A microphone for the teacher and speakers at the back of the classroom help pupils understand better. They also enable a teacher’s voice to stay quieter, therefore calmer and more precise. Shouting does not help anyone with hearing problems.

Good classroom acoustics are also important. Bare glass or concrete walls generate echoes (increase reverberation) and degrade the sound information.

Most people can lip-read to some extent, some better than others. Being able to see a teacher’s face well when they are talking really helps. So, asking someone to listen and write at the same time disadvantages everyone with hearing problems, even if they wear hearing aids. Hearing aids make things louder, but that doesn’t necessarily mean the sound is as normal.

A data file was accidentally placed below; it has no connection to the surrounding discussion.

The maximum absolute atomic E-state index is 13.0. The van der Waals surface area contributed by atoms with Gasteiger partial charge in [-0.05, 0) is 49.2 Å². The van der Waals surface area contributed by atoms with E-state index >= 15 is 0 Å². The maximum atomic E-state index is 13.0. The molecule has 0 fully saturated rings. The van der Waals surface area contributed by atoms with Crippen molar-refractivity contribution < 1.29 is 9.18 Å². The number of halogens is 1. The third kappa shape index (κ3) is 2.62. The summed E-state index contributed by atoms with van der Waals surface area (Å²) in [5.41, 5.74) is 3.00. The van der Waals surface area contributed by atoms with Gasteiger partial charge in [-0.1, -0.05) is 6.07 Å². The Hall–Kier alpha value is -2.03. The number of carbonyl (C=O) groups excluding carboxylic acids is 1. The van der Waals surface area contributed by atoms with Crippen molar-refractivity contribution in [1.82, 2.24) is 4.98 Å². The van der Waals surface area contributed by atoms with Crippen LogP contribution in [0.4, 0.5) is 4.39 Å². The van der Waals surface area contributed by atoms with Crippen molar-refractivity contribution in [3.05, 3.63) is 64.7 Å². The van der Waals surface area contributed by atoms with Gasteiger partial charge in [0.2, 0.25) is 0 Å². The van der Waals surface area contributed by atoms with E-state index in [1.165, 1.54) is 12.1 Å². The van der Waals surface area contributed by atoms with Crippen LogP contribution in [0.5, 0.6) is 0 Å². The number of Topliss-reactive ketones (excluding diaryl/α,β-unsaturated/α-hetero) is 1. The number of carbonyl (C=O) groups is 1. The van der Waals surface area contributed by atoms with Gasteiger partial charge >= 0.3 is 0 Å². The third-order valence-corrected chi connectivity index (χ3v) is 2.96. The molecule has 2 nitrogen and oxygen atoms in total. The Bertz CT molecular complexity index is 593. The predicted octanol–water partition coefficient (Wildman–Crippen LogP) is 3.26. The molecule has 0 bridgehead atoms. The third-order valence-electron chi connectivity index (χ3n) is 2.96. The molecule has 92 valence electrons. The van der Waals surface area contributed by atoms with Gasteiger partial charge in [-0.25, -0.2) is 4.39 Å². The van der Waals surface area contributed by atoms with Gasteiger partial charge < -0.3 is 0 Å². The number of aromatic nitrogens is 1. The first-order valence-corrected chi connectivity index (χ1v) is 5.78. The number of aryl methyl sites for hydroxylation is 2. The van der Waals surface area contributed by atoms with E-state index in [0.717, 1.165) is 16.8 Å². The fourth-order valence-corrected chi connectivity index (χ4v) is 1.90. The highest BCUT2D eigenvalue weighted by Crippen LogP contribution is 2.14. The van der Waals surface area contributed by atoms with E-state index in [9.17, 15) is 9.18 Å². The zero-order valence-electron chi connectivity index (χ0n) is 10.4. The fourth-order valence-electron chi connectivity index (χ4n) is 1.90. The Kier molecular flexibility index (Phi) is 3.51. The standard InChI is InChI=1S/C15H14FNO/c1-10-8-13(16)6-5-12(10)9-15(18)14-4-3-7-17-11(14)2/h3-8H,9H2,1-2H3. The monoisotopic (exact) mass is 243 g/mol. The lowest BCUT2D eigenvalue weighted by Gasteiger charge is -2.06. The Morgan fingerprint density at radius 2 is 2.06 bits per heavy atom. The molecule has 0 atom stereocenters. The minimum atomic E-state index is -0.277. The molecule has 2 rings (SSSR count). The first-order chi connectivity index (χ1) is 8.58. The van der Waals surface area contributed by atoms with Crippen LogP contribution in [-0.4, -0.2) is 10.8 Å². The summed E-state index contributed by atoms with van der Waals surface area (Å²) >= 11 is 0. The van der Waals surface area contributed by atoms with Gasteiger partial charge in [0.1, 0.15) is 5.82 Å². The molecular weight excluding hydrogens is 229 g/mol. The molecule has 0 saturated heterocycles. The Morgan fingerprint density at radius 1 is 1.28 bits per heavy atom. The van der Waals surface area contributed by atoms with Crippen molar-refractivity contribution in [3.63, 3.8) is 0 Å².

Please be curious and think HEARING. Teachers can make such a positive difference to children with hearing difficulties.

If you have a school entry hearing screen team coming, please help them find a quiet room for testing and support them in seeing all the children.

More Help And Resources:

The local sensory impairment team and Teachers of the Deaf (ToDs) from the local authority

The Ewing Foundation (ewing-foundation.org.uk) offers help with classroom acoustics and education

Connevans School Soundfield (www.connevans.co.uk/catalogue/12/School-Soundfield)

The National Deaf Children Society: Improving listening conditions and reducing background noise (ndcs.org.uk)

Hearing tests that can be administered by non-clinical staff within the school: www.schoolscreenerforschools.com

I hope you enjoyed that.

Talk Soon.

About The Author